VA loans have always had the lowest delinquency rate compared to any other loan program, even though the veteran comes to the closing table with zero down. The VA loan never participated in the “no down payment, no documentation” marketplace that contributed to the mortgage debacle in the 2000s. One of the reasons is because the VA didn’t allow for so-called “stated loans” or “no documentation” loans. Veterans are also a responsible breed and typically have better credit scores than some other borrowers. They’re taught early on to be responsible with their finances so as not to be worrying about bills while they’re deployed. All the while various toxic loans infected the mortgage market, the VA program stood firm.
It’s not that the VA loan is more difficult to qualify compared to other types of home loans, that’s certainly not the case. Yet it is partly due to the veteran providing certain documentation as evidence they can afford the new mortgage payment. You will be asked to provide your most recent pay check stubs covering a 30 day period along with W2 forms from the past two years. If you’re self-employed you can expect to provide copies of your two most recent federal income tax returns along with a year-to-date profit and loss statement. The lender will also ask you sign an IRS form 4506-T which authorizes the lender to obtain tax transcripts directly from the IRS to compare the income information from your W2 forms or federal returns.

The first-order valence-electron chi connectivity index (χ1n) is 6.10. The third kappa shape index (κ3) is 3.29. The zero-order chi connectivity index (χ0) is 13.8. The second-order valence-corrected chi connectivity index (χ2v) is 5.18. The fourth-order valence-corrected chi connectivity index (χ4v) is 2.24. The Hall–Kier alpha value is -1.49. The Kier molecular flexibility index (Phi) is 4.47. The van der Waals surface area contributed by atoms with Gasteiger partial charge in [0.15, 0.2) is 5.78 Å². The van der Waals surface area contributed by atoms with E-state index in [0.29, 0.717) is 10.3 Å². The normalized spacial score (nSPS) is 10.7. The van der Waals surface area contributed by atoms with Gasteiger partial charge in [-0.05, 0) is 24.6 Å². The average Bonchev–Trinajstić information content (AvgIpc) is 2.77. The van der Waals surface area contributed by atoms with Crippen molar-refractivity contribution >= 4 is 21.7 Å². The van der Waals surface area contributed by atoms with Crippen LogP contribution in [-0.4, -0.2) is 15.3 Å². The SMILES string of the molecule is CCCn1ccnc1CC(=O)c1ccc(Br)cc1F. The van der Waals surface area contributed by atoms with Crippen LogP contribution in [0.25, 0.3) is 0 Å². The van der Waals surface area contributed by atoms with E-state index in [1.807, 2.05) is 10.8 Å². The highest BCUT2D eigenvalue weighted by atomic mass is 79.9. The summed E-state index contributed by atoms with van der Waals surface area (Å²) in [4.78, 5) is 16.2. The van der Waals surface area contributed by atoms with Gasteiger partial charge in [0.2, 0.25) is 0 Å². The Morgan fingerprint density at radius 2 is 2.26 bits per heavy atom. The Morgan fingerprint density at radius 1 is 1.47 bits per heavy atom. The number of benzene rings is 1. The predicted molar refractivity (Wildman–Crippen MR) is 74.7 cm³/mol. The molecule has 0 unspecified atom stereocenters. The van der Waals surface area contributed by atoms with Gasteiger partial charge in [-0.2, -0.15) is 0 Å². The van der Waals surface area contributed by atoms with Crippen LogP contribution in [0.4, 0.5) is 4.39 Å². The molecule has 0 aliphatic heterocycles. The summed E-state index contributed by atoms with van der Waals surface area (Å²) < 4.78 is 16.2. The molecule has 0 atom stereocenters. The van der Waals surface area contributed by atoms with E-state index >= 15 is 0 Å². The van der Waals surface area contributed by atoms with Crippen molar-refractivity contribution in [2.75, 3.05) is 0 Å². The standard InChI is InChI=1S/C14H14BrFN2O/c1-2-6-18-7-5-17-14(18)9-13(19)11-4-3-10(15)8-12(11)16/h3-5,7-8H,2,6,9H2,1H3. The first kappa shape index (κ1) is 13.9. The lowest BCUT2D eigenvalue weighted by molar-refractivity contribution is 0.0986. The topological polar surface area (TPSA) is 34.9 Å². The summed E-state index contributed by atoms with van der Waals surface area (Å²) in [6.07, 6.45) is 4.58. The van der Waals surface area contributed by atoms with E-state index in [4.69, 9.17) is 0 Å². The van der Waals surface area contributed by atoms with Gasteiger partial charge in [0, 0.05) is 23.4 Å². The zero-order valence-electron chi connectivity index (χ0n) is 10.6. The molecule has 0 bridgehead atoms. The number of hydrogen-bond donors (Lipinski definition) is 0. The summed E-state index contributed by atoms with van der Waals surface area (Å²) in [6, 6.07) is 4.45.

There are also closing costs to consider. While the VA does restrict the type of closing costs the veteran is allowed to pay there are other services needed from third parties to complete your loan application and receive an approval. When you buy a home you’ll need an appraisal. Other settlement costs include credit report fees, origination charges, title work, recording and survey fees. To verify you have sufficient funds to close you’ll provide recent copies of bank or investment statements for accounts you own showing how much you’ll need to close. If the seller is paying for some or all of your closing costs, it must be listed on the sales contract. If the lender offers a credit, it should appear on the settlement statement.